While Phoolan Devi failed as a biographical drama to represent the real accounts of Devi’s journey as a dacoit, what it offers is a victimised Phoolan Devi who takes up arms as a result of repeated sexual assaults and abuse. Phoolan’s struggle is not just against her rapists but also against the upper caste men and local authorities who strip her off any dignity she had gained with the title of ‘Devi’. But one also questions why ‘Devi’ was a necessary suffix for the upliftment of her status. The film offers an easy conclusion to why Phoolan Devi becomes a dacoit, i.e., due to constant sexual abuse and her vulnerable position as a woman from a non-dominant caste, who separated from her husband.
(Source: Google Images)
The film portrays local authorities who only answer to upper caste men, as is most often the case, and who do not much care about a non-Savarna female. They rather see her as a sexualised body for their access. The Thakurs (upper caste men) are the archetypal villains and Phoolan is our hero who fights for justice. We are swayed by her intense suffering and end up celebrating the public humiliation of Phoolan’s husband and abuser. We are also reminded of the fact that ours is a country where marital rape is still not recognised.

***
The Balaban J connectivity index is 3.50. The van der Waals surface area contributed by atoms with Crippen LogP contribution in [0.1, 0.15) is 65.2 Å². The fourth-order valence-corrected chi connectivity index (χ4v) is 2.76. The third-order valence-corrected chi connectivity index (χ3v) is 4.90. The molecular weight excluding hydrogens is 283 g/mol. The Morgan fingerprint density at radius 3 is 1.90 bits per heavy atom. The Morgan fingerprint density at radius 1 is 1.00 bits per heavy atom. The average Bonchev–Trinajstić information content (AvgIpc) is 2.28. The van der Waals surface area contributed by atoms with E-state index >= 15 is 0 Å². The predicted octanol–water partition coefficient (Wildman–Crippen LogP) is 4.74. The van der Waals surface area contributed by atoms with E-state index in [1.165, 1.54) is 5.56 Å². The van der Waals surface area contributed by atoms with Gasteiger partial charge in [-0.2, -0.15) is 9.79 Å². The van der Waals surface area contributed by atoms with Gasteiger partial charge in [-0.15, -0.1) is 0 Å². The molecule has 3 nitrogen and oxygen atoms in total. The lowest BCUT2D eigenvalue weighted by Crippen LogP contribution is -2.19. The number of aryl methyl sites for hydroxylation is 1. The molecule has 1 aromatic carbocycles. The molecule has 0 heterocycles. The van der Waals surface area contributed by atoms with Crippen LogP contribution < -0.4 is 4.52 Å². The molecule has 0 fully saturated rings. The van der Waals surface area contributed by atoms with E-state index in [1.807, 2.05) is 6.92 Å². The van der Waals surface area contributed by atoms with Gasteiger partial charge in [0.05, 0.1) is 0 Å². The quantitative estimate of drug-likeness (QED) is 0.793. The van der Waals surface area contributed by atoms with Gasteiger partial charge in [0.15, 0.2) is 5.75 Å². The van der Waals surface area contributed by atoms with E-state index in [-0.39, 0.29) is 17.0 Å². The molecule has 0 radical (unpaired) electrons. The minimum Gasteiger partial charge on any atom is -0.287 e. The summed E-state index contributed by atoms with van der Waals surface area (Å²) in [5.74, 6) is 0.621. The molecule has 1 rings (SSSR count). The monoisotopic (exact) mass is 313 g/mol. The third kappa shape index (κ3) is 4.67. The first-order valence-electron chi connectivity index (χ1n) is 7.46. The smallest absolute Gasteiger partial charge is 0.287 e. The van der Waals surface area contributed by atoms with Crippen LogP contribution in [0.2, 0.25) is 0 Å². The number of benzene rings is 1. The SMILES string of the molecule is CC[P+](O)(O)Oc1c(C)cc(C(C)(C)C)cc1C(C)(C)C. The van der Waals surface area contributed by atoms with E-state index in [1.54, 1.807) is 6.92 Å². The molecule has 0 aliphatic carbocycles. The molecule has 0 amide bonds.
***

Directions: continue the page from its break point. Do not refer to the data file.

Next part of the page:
The personal becomes the political as Devi’s next target are the Thakurs whom she is not able to catch. Therefore, as villains run loose, innocents are killed while the viewers are compensated with the joy of seeing Phoolan entering into politics. However, there are no answers offered by the film towards the overall safety and protection of women neither is there a debate on our social justice system. While Phoolan may be reckoned as a symbol of female strength in Indian films, hers is a personal battle as she does not offer any solutions to overall problems of women being treated as sex objects. But yet the significance of this film is humongous in the history of Indian cinema. This was one of the earliest films which contained nudity and had a cast full of actors (and not stars) led by a glorious woman.
(Source: Soham Sen)
Dibyaudh Das for TheNewsMakers